Every body is beautiful. Even the bodies of fat, hairy, acne-ridden girls with small breasts.
Childhood obesity is a growing problem in the United States. As of 2016, the Centers for Disease Control and Prevention says nearly one in five children is obese. A new study finds this issue may also lead to developmental problems for girls entering adulthood. Researchers say obesity can throw off the timing of puberty in young girls.
A team from the National Institute of Environmental Health Sciences has discovered that overweight girls can have more testosterone in their bodies. This can lead to irregular periods, acne, and excess body hair. Researchers add that puberty looks different among obese girls in terms of breast growth and reproductive hormones.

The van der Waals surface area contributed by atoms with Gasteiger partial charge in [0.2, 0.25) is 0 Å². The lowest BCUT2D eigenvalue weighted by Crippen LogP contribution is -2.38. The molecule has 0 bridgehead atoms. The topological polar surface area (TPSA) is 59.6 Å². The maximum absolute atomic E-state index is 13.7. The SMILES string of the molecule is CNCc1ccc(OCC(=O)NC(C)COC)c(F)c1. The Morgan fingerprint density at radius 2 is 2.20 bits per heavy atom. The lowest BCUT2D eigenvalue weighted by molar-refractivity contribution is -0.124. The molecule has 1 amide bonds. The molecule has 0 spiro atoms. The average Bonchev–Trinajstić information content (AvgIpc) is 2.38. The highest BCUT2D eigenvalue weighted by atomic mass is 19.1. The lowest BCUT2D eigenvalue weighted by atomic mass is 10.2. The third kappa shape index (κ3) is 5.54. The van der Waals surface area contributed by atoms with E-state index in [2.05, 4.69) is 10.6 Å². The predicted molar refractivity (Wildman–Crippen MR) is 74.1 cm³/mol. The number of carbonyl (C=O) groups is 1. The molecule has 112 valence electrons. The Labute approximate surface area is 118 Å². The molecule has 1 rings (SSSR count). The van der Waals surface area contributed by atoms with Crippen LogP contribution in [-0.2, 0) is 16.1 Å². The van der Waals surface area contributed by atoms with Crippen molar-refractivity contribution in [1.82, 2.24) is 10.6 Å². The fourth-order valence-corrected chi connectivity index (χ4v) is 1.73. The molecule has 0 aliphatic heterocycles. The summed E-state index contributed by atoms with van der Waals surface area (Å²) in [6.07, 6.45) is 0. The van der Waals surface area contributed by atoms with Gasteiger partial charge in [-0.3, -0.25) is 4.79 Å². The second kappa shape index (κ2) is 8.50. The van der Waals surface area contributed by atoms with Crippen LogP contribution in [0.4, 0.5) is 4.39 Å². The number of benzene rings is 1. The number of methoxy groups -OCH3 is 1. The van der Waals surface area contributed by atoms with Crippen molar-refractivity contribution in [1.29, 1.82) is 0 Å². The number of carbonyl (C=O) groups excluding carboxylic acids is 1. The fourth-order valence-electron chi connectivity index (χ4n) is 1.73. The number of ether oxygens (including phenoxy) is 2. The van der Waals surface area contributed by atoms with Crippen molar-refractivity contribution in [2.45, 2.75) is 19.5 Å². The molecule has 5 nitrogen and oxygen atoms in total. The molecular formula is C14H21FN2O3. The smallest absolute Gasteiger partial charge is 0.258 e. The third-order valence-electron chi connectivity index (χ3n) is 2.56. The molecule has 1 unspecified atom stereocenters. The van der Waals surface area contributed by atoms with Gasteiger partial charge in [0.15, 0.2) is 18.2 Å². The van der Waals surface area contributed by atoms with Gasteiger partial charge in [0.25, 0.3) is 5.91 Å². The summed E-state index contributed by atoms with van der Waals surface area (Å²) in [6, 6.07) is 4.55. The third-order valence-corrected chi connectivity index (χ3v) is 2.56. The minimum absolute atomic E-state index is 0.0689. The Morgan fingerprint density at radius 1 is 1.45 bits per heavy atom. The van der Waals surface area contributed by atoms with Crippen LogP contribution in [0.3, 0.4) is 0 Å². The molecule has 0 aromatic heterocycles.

“We found that in mid- to late puberty, girls with greater total body fat demonstrated higher levels of some reproductive hormones including follicle-stimulating hormone (FSH), inhibin B and male-like hormones such as testosterone,” study author Dr. Natalie Shaw says in a media release.
“In some girls with higher total body fat, higher testosterone levels were associated with irregular menstrual cycles, acne and excess body hair. In late puberty, girls with greater body fat also showed delayed breast maturation, as determined by breast ultrasound, and earlier menarche. There were no differences in maturation of the ovaries or uterus as a function of body fat.”
Imagine being a woman and having fat rolls that are bigger than your breasts, a body that starts growing a mustache against your will, legs that look like cacti, and a face full of disgusting pimples.
Imagine what that can do to your mind during your teenage years.
Parents of overweight kids should be charged with child abuse.